Abbott, Alison. "Italy Frees Research Council from ‘Baroni,'" Nature 394 (20 August 1998), p.


Abbott, Alison. "Italy Frees Research Council from ‘Baroni,'" Nature 394 (20 August 1998), p.

[MUNICH] The Italian council of ministers has approved sweeping reforms of the national
research council, the CNR, that will reduce its influence over government science policy but may
increase the efficiency of its research environment.

The ministers approved a decree introducing major changes to the law governing the CNR,
which operates a network of 300 government research institutes in most disciplines of science.
The changes are designed to curtail the pervasive influence over the CNR of an elite group of
powerful university professors in Italy, known as baroni).

Scientists have cautiously welcomed the reforms, operational details of which have yet to be
hammered out, but say that budget increases will be needed to allow the organization to fully
exploit its new potential.

The power of the CNR president has been reduced and CNR's 14 discipline-based committees,
which were heavily dominated by university professors, have been abolished. The committees
had distributed research funds, appointed institute directors and served a pivotal role in the Italian
government's formal scientific advisory system.

An executive board will be established consisting of the president of the CNR and six members,
only two of which will be selected by the CNR. The board will make final decisions about
institute directorships, which will have to be advertised openly.

A scientific committee, comprising half CNR and half external scientists, will advise the
executive board. It will authorize subcommittees to deal with research in specific disciplines, but
the structure is designed to limit the influence of entrenched members of these subcommittees.

Administration will be decentralized, such that staff at the CNR headquarters in Rome could
drop from more than 1,000 to under 300. The number of institutes and university-based CNR
research centres will be reduced from 320 to under 100 by consolidating smaller centres into
larger ones, but no loss of researchers is foreseen.

CNR will lose its grant agency role. Its small-grant fund, criticized for its ‘raindrop' distribution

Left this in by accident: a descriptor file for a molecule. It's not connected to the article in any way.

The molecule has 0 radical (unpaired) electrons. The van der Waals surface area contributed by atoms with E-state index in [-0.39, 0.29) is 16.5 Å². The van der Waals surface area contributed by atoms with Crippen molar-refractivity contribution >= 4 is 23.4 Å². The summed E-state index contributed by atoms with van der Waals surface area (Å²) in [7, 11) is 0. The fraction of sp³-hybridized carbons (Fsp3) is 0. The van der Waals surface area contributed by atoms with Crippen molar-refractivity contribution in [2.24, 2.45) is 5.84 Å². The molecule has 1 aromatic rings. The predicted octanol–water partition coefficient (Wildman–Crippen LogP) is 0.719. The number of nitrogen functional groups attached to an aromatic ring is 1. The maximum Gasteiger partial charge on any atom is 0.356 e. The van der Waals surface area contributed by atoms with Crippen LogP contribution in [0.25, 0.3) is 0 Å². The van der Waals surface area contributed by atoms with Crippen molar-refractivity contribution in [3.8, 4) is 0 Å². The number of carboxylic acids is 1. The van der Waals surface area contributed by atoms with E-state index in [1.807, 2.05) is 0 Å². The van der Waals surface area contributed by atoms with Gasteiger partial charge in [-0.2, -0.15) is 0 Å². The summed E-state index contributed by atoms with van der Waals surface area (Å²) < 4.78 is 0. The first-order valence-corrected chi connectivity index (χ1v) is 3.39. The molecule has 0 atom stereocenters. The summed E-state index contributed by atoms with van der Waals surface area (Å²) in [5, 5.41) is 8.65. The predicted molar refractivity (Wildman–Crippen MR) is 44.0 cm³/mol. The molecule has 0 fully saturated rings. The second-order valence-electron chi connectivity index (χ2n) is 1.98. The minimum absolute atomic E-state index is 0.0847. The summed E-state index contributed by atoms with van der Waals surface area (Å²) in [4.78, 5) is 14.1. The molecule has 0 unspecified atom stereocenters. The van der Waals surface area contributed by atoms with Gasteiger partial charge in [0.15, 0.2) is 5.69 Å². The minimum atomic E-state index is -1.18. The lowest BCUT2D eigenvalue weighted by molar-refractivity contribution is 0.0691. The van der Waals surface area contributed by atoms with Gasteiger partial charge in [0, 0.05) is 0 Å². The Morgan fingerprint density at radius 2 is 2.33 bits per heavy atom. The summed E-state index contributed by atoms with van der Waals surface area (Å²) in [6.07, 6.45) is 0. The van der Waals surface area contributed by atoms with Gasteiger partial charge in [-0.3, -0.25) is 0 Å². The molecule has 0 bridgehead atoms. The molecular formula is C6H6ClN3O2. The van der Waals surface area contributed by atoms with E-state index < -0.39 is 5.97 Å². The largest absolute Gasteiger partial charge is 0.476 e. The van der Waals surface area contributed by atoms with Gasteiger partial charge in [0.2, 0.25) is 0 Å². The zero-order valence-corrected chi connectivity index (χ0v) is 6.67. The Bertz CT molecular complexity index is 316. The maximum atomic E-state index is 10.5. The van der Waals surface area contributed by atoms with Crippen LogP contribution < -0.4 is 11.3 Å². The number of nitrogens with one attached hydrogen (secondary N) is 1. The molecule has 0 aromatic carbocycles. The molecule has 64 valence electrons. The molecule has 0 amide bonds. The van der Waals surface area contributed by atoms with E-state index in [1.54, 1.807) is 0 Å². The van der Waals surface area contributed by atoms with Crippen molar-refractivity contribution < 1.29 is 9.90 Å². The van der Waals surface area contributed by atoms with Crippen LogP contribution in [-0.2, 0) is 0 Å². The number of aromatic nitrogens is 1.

(see Nature367, 398; 1994), will disappear, and its strategic research fund will be transferred to a
new ministry-based committee and opened up to scientists at universities and other research

Arturo Falaschi, a geneticist on leave from the CNR and currently director of the International
Centre for Genetic Engineering and Biotechnology in Trieste, says the new CNR framework law
"abolishes many of the faults of the past", particularly the way the CNR was used as a bargaining
tool in academic politics by the powerful committees.

Falaschi says the autonomy given to institutes by the decentralization of administration will make
the life of researchers simple' and more efficient. But true benefits will be reaped, he says, only if
the new scientific committees are populated by good scientists committed to modern research
and research management methods, including appropriate peer review.

Details of issues such as the recruitment of research staff and allocation of funds by peer review
are to be drawn up by the CNR. How these details are defined is fundamental to the future of the
CNR, says Falaschi.

Glauco TocchiniValentini, director of the CNR Institute for Cell Biology in Rome, says that if
the details are not defined optimally, and if the government is not willing to raise the budget,
which has stagnated for years through lack of political support, the CNR will be left very
vulnerable. "We urgently need new blood, because only 14 per cent of our researchers are under
40," he says.

"If the government wants the CNR to build itself into the sort of internationally competitive
organization it wants, it must provide adequate resources," Tocchini Valentini adds. Budget
decisions for 1999 will be announced in the autumn.

The changes are intended to be instituted within 180 days, but Luigi Donato, director of the CNR
Institute for Clinical Physiology in Pisa, thinks they are so extensive that two or three years could
be required and that transition rules will therefore be needed.

The decree was made possible through the so-called Bassanini law, which allows existing laws to
be modified without formal parliamentary approval to reduce the stalling powers of Italy's
bureaucracy. It has taken more than a year to win government support for the reforms (see
Nature388, 609; 1997) because of strong opposition from the large cross-party lobby of
politicians who are also university professors.